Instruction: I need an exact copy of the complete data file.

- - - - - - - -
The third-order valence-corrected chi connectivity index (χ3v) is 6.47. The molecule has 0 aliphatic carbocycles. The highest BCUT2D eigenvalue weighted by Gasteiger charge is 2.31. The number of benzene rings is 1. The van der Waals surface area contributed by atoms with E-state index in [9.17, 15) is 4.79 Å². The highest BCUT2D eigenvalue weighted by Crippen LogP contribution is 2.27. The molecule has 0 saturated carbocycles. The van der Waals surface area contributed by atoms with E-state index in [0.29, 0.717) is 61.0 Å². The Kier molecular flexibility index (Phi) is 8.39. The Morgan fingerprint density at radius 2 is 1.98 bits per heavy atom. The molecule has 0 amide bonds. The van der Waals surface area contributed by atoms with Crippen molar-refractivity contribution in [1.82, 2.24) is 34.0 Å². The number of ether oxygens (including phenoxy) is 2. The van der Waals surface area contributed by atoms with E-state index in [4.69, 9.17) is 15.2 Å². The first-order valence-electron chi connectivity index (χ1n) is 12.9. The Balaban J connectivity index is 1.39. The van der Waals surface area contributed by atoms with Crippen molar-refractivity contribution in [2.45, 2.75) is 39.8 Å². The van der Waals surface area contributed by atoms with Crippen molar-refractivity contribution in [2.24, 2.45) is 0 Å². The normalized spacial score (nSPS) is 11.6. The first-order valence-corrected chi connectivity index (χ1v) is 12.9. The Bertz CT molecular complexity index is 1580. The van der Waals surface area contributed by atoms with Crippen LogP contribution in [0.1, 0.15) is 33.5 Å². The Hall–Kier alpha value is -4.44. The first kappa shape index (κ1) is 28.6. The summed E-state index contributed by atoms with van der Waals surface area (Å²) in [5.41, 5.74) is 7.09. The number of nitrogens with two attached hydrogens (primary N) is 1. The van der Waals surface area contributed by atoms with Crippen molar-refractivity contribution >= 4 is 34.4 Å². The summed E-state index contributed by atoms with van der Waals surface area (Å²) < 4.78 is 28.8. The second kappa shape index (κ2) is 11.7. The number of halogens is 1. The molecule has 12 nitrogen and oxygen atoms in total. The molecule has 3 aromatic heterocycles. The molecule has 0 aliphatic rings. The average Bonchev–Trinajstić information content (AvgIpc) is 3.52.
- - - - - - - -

The third-order valence-corrected chi connectivity index (χ3v) is 6.47. The molecule has 0 aliphatic carbocycles. The highest BCUT2D eigenvalue weighted by Gasteiger charge is 2.31. The number of benzene rings is 1. The van der Waals surface area contributed by atoms with E-state index in [9.17, 15) is 4.79 Å². The highest BCUT2D eigenvalue weighted by Crippen LogP contribution is 2.27. The molecule has 0 saturated carbocycles. The van der Waals surface area contributed by atoms with E-state index in [0.29, 0.717) is 61.0 Å². The Kier molecular flexibility index (Phi) is 8.39. The Morgan fingerprint density at radius 2 is 1.98 bits per heavy atom. The molecule has 0 amide bonds. The van der Waals surface area contributed by atoms with Crippen molar-refractivity contribution in [1.82, 2.24) is 34.0 Å². The number of ether oxygens (including phenoxy) is 2. The van der Waals surface area contributed by atoms with E-state index in [4.69, 9.17) is 15.2 Å². The first-order valence-electron chi connectivity index (χ1n) is 12.9. The Balaban J connectivity index is 1.39. The van der Waals surface area contributed by atoms with Crippen molar-refractivity contribution in [2.45, 2.75) is 39.8 Å². The van der Waals surface area contributed by atoms with Crippen molar-refractivity contribution in [2.24, 2.45) is 0 Å². The normalized spacial score (nSPS) is 11.6. The first-order valence-corrected chi connectivity index (χ1v) is 12.9. The Bertz CT molecular complexity index is 1580. The van der Waals surface area contributed by atoms with Crippen LogP contribution in [0.1, 0.15) is 33.5 Å². The Hall–Kier alpha value is -4.44. The first kappa shape index (κ1) is 28.6. The summed E-state index contributed by atoms with van der Waals surface area (Å²) in [5.41, 5.74) is 7.09. The number of nitrogens with two attached hydrogens (primary N) is 1. The van der Waals surface area contributed by atoms with Crippen molar-refractivity contribution >= 4 is 34.4 Å². The summed E-state index contributed by atoms with van der Waals surface area (Å²) < 4.78 is 28.8. The second kappa shape index (κ2) is 11.7. The number of halogens is 1. The molecule has 12 nitrogen and oxygen atoms in total. The molecule has 3 aromatic heterocycles. The molecule has 0 aliphatic rings. The average Bonchev–Trinajstić information content (AvgIpc) is 3.52.